A Thousand Steps (A Book Review)

*This post contains Amazon affiliate links. If you click through and make a purchase, I will receive a small compensation at no extra cost to you. This helps keep my blog ad-free.

Here is a mystery that takes you back to the late 60s scene in California, with hippies, experimental drugs, bands, VW vans, wild parties, etc. If you dig this era, then you’ll enjoy reading A Thousand Steps by T. Jefferson Parker.


Matt is the central character: a teenage boy with an absentee dad and a druggie mom, living by his own wits, working a paper route odd jobs, and fishing and visiting the local food pantry to get enough food to eat. (My mother heart went out to him.)


When Matt’s sister goes missing, no one seems to take it seriously. They assume she went off on her own for some reasons of her own, but Matt believes something has happened to her. He is determined to find her, and doggedly looks for clues and refuses to give up searching until he does.


Along the way, he has run-ins with cops and gangsters, experiences his first tastes of teenage love, works hard to keep himself fed and clothed, and to convince the adults around him that his sister needs their help.


This book felt a bit lengthy, but perhaps that was the author’s intent to portray Matt on a long and sometimes tedious path of sifting through possible evidence for clues (with many frustrating dead ends and false hopes in between) that will lead him to his sister.


Was it worth reading? Yes! It was a fascinating look into the past and a good mystery as well.
If this time period interests you, give A Thousand Steps a read.

*I received a free e-galley from Net Galley in return for my honest review.

The Temple House Vanishing (A Book Review)

*This post contains Amazon affiliate links. If you click through and make a purchase, I will receive a small compensation at no extra cost to you. This helps keep my blog ad-free.

I first heard about The Temple House Vanishing by Rachel Donohue from a recent R.J. Julia newsletter in which she shared her bookstore staff’s favorite pics. It sounded like a book I’d like to read, so I ordered it right away. And it was satisfyingly what I was hoping for: dark, heavily atmospheric, reminding me of Rebecca by Daphne du Maurier, except this story is set in Ireland in the 1990s and is about the madness of adolescent obsession.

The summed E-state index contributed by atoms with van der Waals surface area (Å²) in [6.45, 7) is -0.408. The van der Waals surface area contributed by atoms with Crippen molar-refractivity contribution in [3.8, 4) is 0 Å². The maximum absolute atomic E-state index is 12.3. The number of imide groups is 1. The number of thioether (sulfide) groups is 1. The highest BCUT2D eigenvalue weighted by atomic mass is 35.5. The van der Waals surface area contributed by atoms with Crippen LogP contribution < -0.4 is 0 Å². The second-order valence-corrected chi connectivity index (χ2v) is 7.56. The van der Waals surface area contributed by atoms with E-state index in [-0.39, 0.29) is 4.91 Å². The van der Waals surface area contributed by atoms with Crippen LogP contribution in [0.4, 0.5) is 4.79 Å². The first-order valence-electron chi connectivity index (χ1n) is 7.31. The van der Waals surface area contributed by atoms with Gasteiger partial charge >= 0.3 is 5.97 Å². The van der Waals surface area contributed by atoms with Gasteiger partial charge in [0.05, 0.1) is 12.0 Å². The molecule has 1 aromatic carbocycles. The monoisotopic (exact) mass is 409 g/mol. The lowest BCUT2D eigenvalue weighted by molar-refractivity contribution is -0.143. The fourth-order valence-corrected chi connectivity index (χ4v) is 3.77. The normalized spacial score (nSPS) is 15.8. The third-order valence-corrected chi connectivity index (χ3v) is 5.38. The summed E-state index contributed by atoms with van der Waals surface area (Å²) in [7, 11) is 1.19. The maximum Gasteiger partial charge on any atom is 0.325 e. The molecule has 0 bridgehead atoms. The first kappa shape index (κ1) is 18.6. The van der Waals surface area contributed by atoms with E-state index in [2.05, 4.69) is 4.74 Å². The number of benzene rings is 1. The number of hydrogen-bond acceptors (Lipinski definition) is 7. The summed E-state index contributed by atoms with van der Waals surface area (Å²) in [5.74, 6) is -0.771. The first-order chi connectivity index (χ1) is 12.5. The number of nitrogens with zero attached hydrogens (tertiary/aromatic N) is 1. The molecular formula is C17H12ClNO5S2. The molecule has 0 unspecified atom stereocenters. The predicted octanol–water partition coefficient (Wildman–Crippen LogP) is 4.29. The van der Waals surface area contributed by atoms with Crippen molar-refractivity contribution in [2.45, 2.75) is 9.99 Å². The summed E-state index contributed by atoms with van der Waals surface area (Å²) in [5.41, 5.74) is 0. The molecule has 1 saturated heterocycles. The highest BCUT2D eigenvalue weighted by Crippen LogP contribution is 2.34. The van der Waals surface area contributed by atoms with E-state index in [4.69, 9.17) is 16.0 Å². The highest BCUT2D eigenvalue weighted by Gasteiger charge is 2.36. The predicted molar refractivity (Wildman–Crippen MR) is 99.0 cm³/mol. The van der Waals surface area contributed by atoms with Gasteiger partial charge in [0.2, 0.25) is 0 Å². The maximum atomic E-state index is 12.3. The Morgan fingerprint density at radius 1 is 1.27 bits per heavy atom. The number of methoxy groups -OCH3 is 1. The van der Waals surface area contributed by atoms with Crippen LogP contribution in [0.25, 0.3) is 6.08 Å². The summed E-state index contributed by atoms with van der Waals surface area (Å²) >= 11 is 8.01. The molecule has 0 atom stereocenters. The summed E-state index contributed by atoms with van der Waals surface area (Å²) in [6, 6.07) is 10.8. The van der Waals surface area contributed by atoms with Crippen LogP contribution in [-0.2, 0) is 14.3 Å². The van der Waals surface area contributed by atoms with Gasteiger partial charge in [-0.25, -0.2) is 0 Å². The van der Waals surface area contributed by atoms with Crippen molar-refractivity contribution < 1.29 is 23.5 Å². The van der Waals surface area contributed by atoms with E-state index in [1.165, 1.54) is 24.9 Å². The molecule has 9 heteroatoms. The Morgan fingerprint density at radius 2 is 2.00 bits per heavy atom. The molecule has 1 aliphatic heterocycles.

Lonely Louisa comes to Temple House, a private Catholic school run by nuns. She’s a scholarship student, so is ostracized and bullied by anyone who is anyone at the school. With her parents’ recent divorce, Louisa feels angry, conflicted, and lost, like she belongs nowhere.

She meets Victoria, a pretentious, sophisticated, seemingly confident girl who appears to have a special relationship with Mr. Lavelle, the gorgeous young art teacher. Intent on impressing Victoria and Mr. Lavelle, Louisa attempts to fit in, with her writing, her literary choices, and her conversation all tailored to please.

Jealousy among Mr. Lavelle’s favorites builds tension that leads to a public declaration of love by one student that sends the school into a spin. And shortly after, Mr. Lavelle and Louisa vanish into the mist one night never to be heard of again.

Twenty-five years later, a journalist who used to live on Louisa’s street decides to uncover the truth. Did Mr. Lavelle and Louisa really run away together? Is there more to the story that Victoria’s been keeping back all these years? The journalist begins digging and asking questions and finds a story darker and more disturbing than anyone imagined.

If you like dark, mysterious, atmospheric tales set by the seaside, you will enjoy The Temple House Vanishing.